Report reveals extent of poor housing on health of elderly

The number of people aged 80 or over suffering falls is expected to rise to 2.5 million by 2032.

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A new Homes for Later Living report has today (13th September) revealed the extent to which poor health can be affected by the quality of housing available to people in later life.

The report, authored by former Treasury economist Chris Walker, says the NHS could be overwhelmed by nearly one million extra older people suffering from fall related injuries by 2032 – with the total cost to the UK’s health services rising to around £2bn a year.

Aligning with latest government forecasts, the number of people aged over 80 is set to rise from around 3.2 million today to five million in 2032.

Meanwhile, the number of people aged 100 or over has increased by 85% over the last 15 years, with 14,430 centenarians living in the UK.

To combat this, the report states that more needs to be done to focus on the link between poor health and the quality of housing available to people in later life – highlighting a ‘severe shortage’ of housing built specifically for the growing numbers of retirees.

The result is that many older people are often living alone in mainstream housing that is unsafe, unsuitable, and unhealthy, and this is where they are most likely to suffer from falls, social isolation, and dementia.

The reports key findings also include:

  • Each person living in housing specifically designed for later life enjoys a reduced risk of health challenges, contributing to fiscal savings to the NHS and social care services of £3,500 per year
  • Those in specialist housing are half as likely to have falls with resulting fractures, injuries, and costly inpatient bed stays
  • Based on a selection of established national wellbeing criteria such as happiness and life satisfaction, an average person aged 80 feels as good as someone 10 years younger after moving from mainstream housing to housing specially designed for later living

The report also urges the build of 30,000 more retirement housing dwellings every year for the next 10 years – projected to generate fiscal savings across the NHS and social services of £2.1bn annually.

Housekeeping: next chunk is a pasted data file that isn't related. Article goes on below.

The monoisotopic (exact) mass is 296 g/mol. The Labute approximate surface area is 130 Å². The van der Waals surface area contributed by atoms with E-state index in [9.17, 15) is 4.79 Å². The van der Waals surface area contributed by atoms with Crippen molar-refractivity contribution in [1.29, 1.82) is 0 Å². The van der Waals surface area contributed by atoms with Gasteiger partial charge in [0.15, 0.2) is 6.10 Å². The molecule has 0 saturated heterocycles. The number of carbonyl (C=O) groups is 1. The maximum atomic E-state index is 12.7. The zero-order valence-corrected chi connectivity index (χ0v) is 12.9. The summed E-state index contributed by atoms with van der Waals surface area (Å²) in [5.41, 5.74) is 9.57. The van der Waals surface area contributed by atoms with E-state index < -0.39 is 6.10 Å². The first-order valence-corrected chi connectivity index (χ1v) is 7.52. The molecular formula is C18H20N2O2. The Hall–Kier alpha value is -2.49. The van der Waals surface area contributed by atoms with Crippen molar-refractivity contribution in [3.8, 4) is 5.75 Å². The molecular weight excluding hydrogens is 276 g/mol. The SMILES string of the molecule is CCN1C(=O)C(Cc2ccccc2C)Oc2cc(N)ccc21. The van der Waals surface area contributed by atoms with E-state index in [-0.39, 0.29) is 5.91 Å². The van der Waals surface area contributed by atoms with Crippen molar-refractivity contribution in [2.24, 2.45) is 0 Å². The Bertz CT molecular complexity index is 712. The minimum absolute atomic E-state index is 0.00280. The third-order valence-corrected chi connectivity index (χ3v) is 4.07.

As reported by 24housing, an All-Party Parliamentary Group (APPG) report revealed that more than 630,000 households could be forced out of their private-rented homes because they can’t afford the rent, with an inquiry estimating more than one million low-cost rented homes will be needed to adequately house older people by the late 2040s.

John Slaughter, of Homes for Later Living, said: “There is currently a severe shortage of suitable housing for the growing numbers of people in retirement.

“The consequences are severe, both to the NHS, which will be under increased financial pressure from falls related injuries, and to individuals who are often living alone in mainstream housing that is unsafe, unsuitable, and unhealthy.

“This is where they are most likely to suffer from physical and mental health problems.”

Cllr David Renard, the Local Government Association’s housing spokesman, said that although councils are working hard to meet the housing needs of older people, “greater planning powers are needed to ensure they build the right homes in the right places.”

“It is crucial to acknowledge that most older people will live in existing housing. The government needs to continue to invest in supporting the adaptation of homes to meet the needs of people as their circumstances change, keep older people safe and independent in their homes, and prevent avoidable admissions to hospital and care homes.

“However, for councils to be able to do more, the Disabled Facilities Grant needs to be fully funded to keep pace with future demand and be easier for people to access.”

Cllr Tom Beattie, District Councils’ Network spokesperson for Better Lives, added: “Good quality housing is absolutely critical to supporting everybody’s health and wellbeing, and district councils are committed to making sure people are safe and well at home.

“However, existing housing stock is not suitable for meeting the needs of people as they get older, increasing the risk of falls in the home.

“This is why the government needs to increase the size of the Disabled Facilities Grant so districts have the funding to provide the home adaptations older people need and rely on.

“With more than 70% of future households including someone over the age of 65, it is important that we build more homes which support people to age well, by giving districts more powers to build the homes our communities need.”

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